Beyond SQL Injection - Columbus SQL Server User Group

Beyond SQL Injection
Network Attacks to Keep You Up at
Kevin Feasel
Who Am I? What Am I Doing Here?
• Database Administrator
– SQL Server DBA
– SSIS developer
– Currently working for Aetna
• Standard employer disclaimer
– Catallaxy Services
• Security Nut
• Cyclist
• Occasional world traveler
Protecting That Which Is Yours
• DBAs are data stewards: we protect the data
• How far should we go to protect it?
• What about the really important stuff?
Protecting The Data: The Basics
• Logins have strong passwords
• Follow least privilege for accounts
• Use roles and groups to create database
access control list (ACL)-like substances
• Track login failures (and successes?)
• Encrypt databases which require encryption
• Encrypt and securely store backups
• Protect against SQL injection in code
Moving Beyond The Basics
• Key assumption: your organization already
handles the basics fairly well
– If not, I know of a tax shelter consulting firm
which can help…
• More advanced attacks (from Derbycon 2012)
– Reversing SQL authentication passwords
– SQL Server man in the middle attack
Reversing SQL Authentication
• Credit: Nicolle Neulist
• SQL authentication “encryption” is terrible
• Good encryption: assume your attacker has
perfect knowledge of everything but the key;
your algorithm should still not be reversable
Reversing SQL Authentication
• SQL authentication:
– Expand each password byte to two bytes
– Swap the higher and lower 4 bits of each byte
– XOR each byte with A5
• There is no key; there is only a process!
Step 0: Select A Character
Start with the character “p”
Binary: 01110000
Step 1: Expand to Two Bytes
• Append an empty byte to each byte in the
plaintext (in this case, “p”)
• Hex:
• Binary: 01110000
Step 2: Swap Higher and Lower Bits
Old Hex: 0x70
Old Bin: 01110000
Binary: 00000111
Step 3: XOR with A5
XOR with A5 (1010 0101)
• Old Hex: 0x07
• Old Bin: 00000111 00000000
• XOR:
10100101 10100101
• Binary: 10100010 10100101
• Hex:
Decrypting SQL Authentication
• Drop every even byte
– Alternatively, drop all 0xA5 bytes—0x00 is never a
valid character in a password
• XOR each byte with 0xA5
• Swap the higher and lower bits of each byte
Coding This Solution
• C code:
• Python Code:
• Powershell Code: DEMO
Risk Factor And Mitigation Strategy
• Risk factor: Low
– This attack was released to the public by 2004
– Fixed with SQL Server 2005: SQL authentication
credentials sent encrypted using a self-signed certificate
• Mitigation Strategies:
– Switch to Windows Authentication
• Windows authentication using Kerberos is solid
Limit SQL authentication account privileges
Disable sa account
Audit logins and correlate accounts to IP addresses
Only accept traffic from known good IP addresses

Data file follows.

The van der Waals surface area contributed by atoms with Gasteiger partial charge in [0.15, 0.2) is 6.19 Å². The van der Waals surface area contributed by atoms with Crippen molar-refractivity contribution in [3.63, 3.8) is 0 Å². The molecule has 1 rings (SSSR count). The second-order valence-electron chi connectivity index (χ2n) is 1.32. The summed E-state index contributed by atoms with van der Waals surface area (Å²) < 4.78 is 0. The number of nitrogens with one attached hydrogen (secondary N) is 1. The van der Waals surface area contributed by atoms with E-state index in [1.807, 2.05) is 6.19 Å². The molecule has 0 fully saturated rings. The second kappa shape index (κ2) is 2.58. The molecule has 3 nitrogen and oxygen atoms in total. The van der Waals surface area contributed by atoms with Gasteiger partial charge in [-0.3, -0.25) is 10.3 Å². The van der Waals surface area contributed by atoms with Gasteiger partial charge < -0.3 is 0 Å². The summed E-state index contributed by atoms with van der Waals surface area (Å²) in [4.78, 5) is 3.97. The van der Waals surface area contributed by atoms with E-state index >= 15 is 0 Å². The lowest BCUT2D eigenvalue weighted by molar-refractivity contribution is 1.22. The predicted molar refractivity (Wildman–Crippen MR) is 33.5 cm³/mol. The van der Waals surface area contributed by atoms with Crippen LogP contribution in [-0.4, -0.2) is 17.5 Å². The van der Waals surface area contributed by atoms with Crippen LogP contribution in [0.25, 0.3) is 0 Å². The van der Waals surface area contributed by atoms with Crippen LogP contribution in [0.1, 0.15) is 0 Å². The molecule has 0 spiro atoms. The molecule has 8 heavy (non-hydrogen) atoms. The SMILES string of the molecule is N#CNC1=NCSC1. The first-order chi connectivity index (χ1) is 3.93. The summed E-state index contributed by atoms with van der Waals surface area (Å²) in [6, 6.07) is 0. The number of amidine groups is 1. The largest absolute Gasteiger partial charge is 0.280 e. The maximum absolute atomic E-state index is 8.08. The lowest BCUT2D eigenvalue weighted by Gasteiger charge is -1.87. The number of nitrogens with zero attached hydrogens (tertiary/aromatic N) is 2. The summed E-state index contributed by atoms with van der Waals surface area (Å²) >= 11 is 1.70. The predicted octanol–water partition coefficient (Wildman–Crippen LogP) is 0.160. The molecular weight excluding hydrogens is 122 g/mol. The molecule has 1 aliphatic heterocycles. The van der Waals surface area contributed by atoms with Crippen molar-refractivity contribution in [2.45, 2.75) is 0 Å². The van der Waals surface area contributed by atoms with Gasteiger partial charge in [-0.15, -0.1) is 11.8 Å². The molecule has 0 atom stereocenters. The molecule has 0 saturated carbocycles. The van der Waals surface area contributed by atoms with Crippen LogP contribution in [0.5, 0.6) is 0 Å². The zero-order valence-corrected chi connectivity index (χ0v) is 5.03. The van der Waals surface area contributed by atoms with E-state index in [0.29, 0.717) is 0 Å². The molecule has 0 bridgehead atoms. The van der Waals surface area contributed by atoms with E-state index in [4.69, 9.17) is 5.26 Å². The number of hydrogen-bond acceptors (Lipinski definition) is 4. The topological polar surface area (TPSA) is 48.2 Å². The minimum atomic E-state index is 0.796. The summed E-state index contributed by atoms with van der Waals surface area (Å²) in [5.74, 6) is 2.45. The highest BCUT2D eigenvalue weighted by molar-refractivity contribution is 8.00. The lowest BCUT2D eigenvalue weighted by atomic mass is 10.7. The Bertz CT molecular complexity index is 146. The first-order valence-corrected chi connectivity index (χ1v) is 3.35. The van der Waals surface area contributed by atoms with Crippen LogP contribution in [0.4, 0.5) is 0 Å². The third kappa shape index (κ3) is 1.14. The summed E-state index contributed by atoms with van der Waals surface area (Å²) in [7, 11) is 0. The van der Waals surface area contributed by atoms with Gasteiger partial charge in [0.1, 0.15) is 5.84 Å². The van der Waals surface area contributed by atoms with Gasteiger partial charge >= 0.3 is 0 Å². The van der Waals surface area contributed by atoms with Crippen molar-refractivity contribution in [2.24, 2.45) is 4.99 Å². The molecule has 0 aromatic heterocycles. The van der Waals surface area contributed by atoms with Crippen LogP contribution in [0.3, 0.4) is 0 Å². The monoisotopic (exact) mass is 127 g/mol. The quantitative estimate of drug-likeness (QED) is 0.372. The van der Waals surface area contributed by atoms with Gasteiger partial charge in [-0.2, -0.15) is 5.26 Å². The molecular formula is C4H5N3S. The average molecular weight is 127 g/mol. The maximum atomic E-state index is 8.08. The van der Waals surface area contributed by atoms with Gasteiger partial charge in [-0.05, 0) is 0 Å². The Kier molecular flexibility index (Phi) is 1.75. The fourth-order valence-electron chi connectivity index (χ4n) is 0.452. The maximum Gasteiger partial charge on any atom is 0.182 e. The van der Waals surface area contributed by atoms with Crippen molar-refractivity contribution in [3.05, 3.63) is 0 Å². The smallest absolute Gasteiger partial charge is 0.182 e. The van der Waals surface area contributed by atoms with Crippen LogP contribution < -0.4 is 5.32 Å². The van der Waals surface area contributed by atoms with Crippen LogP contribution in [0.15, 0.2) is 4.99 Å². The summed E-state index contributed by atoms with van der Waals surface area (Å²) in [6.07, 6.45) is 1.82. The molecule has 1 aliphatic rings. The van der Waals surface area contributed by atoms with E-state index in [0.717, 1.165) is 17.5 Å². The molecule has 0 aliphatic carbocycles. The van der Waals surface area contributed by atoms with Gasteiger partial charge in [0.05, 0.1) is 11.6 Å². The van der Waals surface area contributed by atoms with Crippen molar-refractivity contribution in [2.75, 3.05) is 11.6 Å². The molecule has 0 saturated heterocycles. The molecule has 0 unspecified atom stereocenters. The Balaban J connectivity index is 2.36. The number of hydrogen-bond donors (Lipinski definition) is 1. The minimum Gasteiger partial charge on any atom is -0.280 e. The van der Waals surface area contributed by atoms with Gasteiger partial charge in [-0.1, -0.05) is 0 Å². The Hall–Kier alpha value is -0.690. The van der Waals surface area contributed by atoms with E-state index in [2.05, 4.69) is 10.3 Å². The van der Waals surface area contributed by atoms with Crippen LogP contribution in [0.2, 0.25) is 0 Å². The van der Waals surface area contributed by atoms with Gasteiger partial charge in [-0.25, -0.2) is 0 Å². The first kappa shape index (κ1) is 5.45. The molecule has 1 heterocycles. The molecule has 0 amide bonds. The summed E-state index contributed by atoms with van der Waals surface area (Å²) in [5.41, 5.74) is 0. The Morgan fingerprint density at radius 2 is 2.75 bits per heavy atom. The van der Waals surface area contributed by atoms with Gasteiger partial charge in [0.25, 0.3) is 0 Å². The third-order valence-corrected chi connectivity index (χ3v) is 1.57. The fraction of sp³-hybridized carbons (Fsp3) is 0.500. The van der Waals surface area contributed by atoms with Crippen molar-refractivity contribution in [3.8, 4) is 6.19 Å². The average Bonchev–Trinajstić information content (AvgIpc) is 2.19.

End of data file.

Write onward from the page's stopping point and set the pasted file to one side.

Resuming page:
Man In The Middle Attacks
• Credit: Laszlo Toth and Ferenc Spala
• SQL Server passes data using Tabular Data
Stream (TDS)
• tdsproxy allows us to hijack a SQL Server
connection using a man in the middle attack
What Is A Man In The Middle Attack?
• Normal connection:
Request to authenticate
Simplified authentication model
Request Data (e.g., SQL queries)
Receive data (TDS packets)
What Is A Man In The Middle Attack?
• Man In The Middle: attacker interposes its
device between victim and resource
What Can A MITM Do?
• Passive attack:
– Watch transmissions between victim and server
• Collect the same data the victim receives
– Collect credentials for later use
• Active attacks:
– Perform additional queries against the server
using the victim’s credentials
– Disconnect the victim (denial of service)
How To Perform A MITM Attack
• ARP cache poisoning
– Address Resolution Protocol (ARP): used to
connect OSI layer 3 (Network) to OSI layer 2 (Data
• In other words, link IP addresses to MAC addresses
– ARP cache: local table connecting IP addresses to
MAC addresses
• arp -a
How To Perform A MITM Attack
– ARP has no authentication and no verification
• Many devices accept ARP replies before sending out
– Broadcast “here is the SQL Server” messages out
from the attacker’s MAC address and IP
• ARP entries expire after a certain time, so even if a
victim has an entry, keep at it
• NOTE: must be done on a local network!
• tdsproxy acts as a proxy server for SQL Server
Tabular Data Stream (TDS) traffic
– Remember: all SQL Server data transmits as TDS
• The attacker can turn his tdsproxy-hosting
machine into a SQL Server repeater of sorts
– All traffic going to tdsproxy can be sent along to the
SQL Server instance
• Client versions need to be the same as what the
victim is using, however
Risk Factor And Mitigation Strategy
• Risk factor: medium
– Active and exploitable
– Not a trivial exercise, although much of the code is
in Metasploit
– Not a flaw within SQL Server itself!
• Mitigation strategies:
– arpwatch: monitor ARP traffic
– Have external clients connect via VPN
– Not much we can do from within SQL Server
• Bad news:
– Even with a fully secure SQL Server instance, there are
still ways in
• Example not shown: brute force attack against logins
– We need to talk to our network guys more
• Good news: SQL Server is a very secure product
– Fewer vulnerabilities than, e.g., Oracle
– Most published vulnerabilities are low-impact (SQL
authentication being broken) or external to SQL
Server as such (tdsproxy)

similar documents